VAT And Export Of Services
In the ambit of the Stabilization and Association Agreement entered into between Albania and EU, Albania has adopted certain amendments to its VAT legislation aiming to harmonize its internal legislation with that of the EU. Some newly adopted rules on VAT treatment of exports have been associated to the harmonization obligation. Though sub-legal acts have also been passed to implement the new law provisions, some ambiguities in their practical application still persist.
Until January 2010, the export of services under VAT legislation was considered as exempted supply with right of deduction (i.e. subject to a VAT at 0% with the right to deduct the input VAT related to such supplies). Under the previous article 31 of Law no. 7928, dated 27.04.1995 “On VAT”, the VAT at the rate of 0% was applied on:
- supply of services conducted outside the territory of the Republic of Albania from a taxable person whose place of business or whose residence, in the case of individuals, is in Albania;
- supply of services related to the international transportation of passengers and goods; and
- supply of goods and services related to the commercial or industrial activity in the sea.
Starting from January 2010, with adoption of some amendments to the above provisions, the services under point (a) are considered as VAT exempted supply with no right of deduction. This means that no VAT should be applied from an Albanian supplier, but the input VAT related to purchases made by this supplier for such export supplies are no longer deductible. With the new change the taxpayer, having taxable and exempt supplies, should apply the partial VAT credit scheme.
Nonetheless, there are certain exceptions to the VAT non deductibility rule set forth in joint instruction issued by the Minister of Finance and the Minister of Public Works, Transport and Telecommunication (Instruction no.13, dated 18.09.2010). This instruction has determined the specific categories of supplies related to the international transport of goods and passengers considered as export and taxable at 0% rate. These categories include the international transport in the sea and the international air transport as well as the related services.
For the first time, through such instruction, telecommunication roaming services invoiced to non-resident operators are considered as export of services and consequently as zero rated supplies (and not as exempt supplies). In addition, the telecommunication services of interconnection offered to a foreign operator from the Albanian operators will be also considered as export of services, for VAT purposes. This specific wording served to put some clarity in the VAT treatment of telecommunication services, which until that moment were ambiguous.
Nevertheless, the definition of “export of services”, which has continuously been a challengeable issue between the taxpayers and the tax authorities in Albania, remains still an issue. Pursuant to the provision of the article 15/1 of the VAT Law, the place of supply of services is where the services are produced, unless otherwise provided under this law. Pursuant to article 15/4 of the VAT Law, in principle, services are considered to have been rendered at the place where the supplier is established. Albanian tax authorities link the determination of place of supply of services with the place of use/consumption of the services i.e. whether the services rendered to foreign entities are used by the latest abroad or in Albania. In other words, if the services are required and necessary for an activity of the foreign entity in Albania, the services may be considered as used/consumed in Albania and subject to VAT at 20% rate. Hence, the fact that the services were provided to a client outside Albania is not relevant for the tax authorities.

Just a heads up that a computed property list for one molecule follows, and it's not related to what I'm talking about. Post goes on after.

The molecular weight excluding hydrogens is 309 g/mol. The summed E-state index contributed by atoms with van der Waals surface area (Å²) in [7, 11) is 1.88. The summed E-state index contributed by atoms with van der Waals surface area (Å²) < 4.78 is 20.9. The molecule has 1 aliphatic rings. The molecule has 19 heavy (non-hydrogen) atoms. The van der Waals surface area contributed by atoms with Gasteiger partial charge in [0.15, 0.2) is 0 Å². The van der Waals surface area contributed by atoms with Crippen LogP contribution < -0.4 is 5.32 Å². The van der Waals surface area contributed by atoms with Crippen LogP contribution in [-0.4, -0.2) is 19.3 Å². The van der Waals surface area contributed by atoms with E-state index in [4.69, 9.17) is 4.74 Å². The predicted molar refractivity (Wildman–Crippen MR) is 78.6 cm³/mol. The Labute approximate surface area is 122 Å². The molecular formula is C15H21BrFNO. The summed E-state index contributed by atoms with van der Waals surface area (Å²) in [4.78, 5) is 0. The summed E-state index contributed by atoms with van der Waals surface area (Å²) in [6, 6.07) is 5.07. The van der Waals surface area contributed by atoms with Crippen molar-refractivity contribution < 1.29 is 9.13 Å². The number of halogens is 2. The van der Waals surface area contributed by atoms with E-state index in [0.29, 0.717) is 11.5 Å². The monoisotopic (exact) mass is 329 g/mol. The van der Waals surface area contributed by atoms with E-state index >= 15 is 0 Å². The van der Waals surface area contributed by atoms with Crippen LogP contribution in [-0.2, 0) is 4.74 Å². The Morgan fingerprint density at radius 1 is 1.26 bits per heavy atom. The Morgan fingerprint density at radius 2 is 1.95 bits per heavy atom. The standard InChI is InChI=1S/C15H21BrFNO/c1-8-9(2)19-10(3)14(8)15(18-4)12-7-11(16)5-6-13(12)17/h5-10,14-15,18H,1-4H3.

In the past, the question whether the services rendered within Albanian territory and consumed by a foreign entity would be considered as export of services were at the centre of debates and subject of different interpretations issued by the tax authorities. Unfortunately, the amendments of January 2011 have not put an end to such discussions and ambiguities. Again, the tax authorities tend to consider the place where the services are rendered as the basis for considering the services as taxable, without any written and clear guidelines being issued for avoiding different interpretations and their impact to the status of the taxpayers obligations.
Boga & Associates established in 1994, has emerged as one of the premiere law firms in Albania, earning a reputation for providing the highest quality of legal, tax and accounting services to its clients. Boga & Associates also operates in Kosovo (Pristina) offering full range of services. With its diverse capabilities and experience, the firm services leading clients in most major industries, banks and financial institutions, companies engaged in insurance, construction, energy and utilities, entertainment and media, mining, oil and gas, professional services, entertainment and media, real estate, technology, telecommunications, tourism, transport, infrastructure and consumer goods.
Ms. Mirjeta Emini is a member of the Approved Accountants Association in Albania. She is the Partner heading the tax and accounting department covering both jurisdictions Albania and Kosovo. She manages the accounting, bookkeeping, payroll, tax advices, tax audits and forensic assistance to local and foreign clients.
Ms Emini can be contacted on +355 4 225 1050 or at firstname.lastname@example.org.